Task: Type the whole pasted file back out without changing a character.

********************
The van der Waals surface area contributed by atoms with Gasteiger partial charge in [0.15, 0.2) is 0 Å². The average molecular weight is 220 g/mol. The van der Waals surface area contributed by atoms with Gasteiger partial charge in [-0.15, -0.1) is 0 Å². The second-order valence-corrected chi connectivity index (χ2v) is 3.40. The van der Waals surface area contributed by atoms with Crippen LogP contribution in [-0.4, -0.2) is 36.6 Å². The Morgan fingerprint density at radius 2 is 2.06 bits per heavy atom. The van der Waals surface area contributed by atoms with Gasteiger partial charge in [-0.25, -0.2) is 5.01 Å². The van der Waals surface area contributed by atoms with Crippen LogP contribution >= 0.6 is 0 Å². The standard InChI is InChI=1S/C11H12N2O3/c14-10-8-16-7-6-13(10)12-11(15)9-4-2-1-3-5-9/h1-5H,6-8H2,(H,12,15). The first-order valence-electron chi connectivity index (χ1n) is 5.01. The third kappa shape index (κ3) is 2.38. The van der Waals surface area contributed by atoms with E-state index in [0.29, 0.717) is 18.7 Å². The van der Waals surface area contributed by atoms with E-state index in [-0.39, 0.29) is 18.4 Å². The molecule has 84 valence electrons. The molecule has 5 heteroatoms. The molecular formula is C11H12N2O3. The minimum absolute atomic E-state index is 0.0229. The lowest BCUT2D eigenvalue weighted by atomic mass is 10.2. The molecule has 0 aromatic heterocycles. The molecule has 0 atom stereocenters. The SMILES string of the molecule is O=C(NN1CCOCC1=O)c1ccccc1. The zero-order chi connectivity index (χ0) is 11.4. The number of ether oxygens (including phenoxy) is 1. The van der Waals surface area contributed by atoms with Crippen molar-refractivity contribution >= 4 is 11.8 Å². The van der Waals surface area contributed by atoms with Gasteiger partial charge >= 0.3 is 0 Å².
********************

The van der Waals surface area contributed by atoms with Gasteiger partial charge in [0.15, 0.2) is 0 Å². The average molecular weight is 220 g/mol. The van der Waals surface area contributed by atoms with Gasteiger partial charge in [-0.15, -0.1) is 0 Å². The second-order valence-corrected chi connectivity index (χ2v) is 3.40. The van der Waals surface area contributed by atoms with Crippen LogP contribution in [-0.4, -0.2) is 36.6 Å². The Morgan fingerprint density at radius 2 is 2.06 bits per heavy atom. The van der Waals surface area contributed by atoms with Gasteiger partial charge in [-0.25, -0.2) is 5.01 Å². The van der Waals surface area contributed by atoms with Crippen LogP contribution >= 0.6 is 0 Å². The standard InChI is InChI=1S/C11H12N2O3/c14-10-8-16-7-6-13(10)12-11(15)9-4-2-1-3-5-9/h1-5H,6-8H2,(H,12,15). The first-order valence-electron chi connectivity index (χ1n) is 5.01. The third kappa shape index (κ3) is 2.38. The van der Waals surface area contributed by atoms with E-state index in [0.29, 0.717) is 18.7 Å². The van der Waals surface area contributed by atoms with E-state index in [-0.39, 0.29) is 18.4 Å². The molecule has 84 valence electrons. The molecule has 5 heteroatoms. The molecular formula is C11H12N2O3. The minimum absolute atomic E-state index is 0.0229. The lowest BCUT2D eigenvalue weighted by atomic mass is 10.2. The molecule has 0 aromatic heterocycles. The molecule has 0 atom stereocenters. The SMILES string of the molecule is O=C(NN1CCOCC1=O)c1ccccc1. The zero-order chi connectivity index (χ0) is 11.4. The number of ether oxygens (including phenoxy) is 1. The van der Waals surface area contributed by atoms with Crippen molar-refractivity contribution >= 4 is 11.8 Å². The van der Waals surface area contributed by atoms with Gasteiger partial charge >= 0.3 is 0 Å².